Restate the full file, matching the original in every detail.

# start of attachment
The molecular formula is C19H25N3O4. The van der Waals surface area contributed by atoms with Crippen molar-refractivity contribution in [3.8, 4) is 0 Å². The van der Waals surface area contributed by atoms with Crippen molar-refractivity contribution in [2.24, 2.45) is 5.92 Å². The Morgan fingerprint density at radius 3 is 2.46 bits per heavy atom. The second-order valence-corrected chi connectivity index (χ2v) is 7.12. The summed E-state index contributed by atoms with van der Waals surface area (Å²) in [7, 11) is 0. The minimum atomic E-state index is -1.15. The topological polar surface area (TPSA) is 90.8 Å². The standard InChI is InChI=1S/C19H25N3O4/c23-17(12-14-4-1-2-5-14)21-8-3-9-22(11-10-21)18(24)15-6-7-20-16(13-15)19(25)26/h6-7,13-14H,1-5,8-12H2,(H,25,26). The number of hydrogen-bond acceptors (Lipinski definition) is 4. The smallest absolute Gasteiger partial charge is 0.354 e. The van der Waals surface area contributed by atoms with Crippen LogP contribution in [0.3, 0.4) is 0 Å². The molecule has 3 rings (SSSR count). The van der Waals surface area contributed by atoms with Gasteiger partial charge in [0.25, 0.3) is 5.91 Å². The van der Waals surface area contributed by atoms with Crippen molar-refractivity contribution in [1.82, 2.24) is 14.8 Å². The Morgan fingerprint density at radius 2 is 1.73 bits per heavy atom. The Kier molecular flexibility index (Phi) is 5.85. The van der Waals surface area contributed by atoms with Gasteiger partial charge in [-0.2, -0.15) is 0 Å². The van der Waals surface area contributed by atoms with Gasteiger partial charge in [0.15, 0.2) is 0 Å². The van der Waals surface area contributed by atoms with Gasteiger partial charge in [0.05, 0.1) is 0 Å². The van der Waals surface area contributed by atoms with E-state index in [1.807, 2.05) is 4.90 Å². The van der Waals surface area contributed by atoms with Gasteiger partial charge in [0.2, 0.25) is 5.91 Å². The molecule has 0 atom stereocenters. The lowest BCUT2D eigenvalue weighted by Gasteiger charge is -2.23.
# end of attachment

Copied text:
The molecular formula is C19H25N3O4. The van der Waals surface area contributed by atoms with Crippen molar-refractivity contribution in [3.8, 4) is 0 Å². The van der Waals surface area contributed by atoms with Crippen molar-refractivity contribution in [2.24, 2.45) is 5.92 Å². The Morgan fingerprint density at radius 3 is 2.46 bits per heavy atom. The second-order valence-corrected chi connectivity index (χ2v) is 7.12. The summed E-state index contributed by atoms with van der Waals surface area (Å²) in [7, 11) is 0. The minimum atomic E-state index is -1.15. The topological polar surface area (TPSA) is 90.8 Å². The standard InChI is InChI=1S/C19H25N3O4/c23-17(12-14-4-1-2-5-14)21-8-3-9-22(11-10-21)18(24)15-6-7-20-16(13-15)19(25)26/h6-7,13-14H,1-5,8-12H2,(H,25,26). The number of hydrogen-bond acceptors (Lipinski definition) is 4. The smallest absolute Gasteiger partial charge is 0.354 e. The van der Waals surface area contributed by atoms with Crippen LogP contribution in [0.3, 0.4) is 0 Å². The molecule has 3 rings (SSSR count). The van der Waals surface area contributed by atoms with Gasteiger partial charge in [0.25, 0.3) is 5.91 Å². The van der Waals surface area contributed by atoms with Crippen molar-refractivity contribution in [1.82, 2.24) is 14.8 Å². The Morgan fingerprint density at radius 2 is 1.73 bits per heavy atom. The Kier molecular flexibility index (Phi) is 5.85. The van der Waals surface area contributed by atoms with Gasteiger partial charge in [-0.2, -0.15) is 0 Å². The van der Waals surface area contributed by atoms with Gasteiger partial charge in [0.15, 0.2) is 0 Å². The van der Waals surface area contributed by atoms with Gasteiger partial charge in [0.05, 0.1) is 0 Å². The van der Waals surface area contributed by atoms with E-state index in [1.807, 2.05) is 4.90 Å². The van der Waals surface area contributed by atoms with Gasteiger partial charge in [0.2, 0.25) is 5.91 Å². The molecule has 0 atom stereocenters. The lowest BCUT2D eigenvalue weighted by Gasteiger charge is -2.23.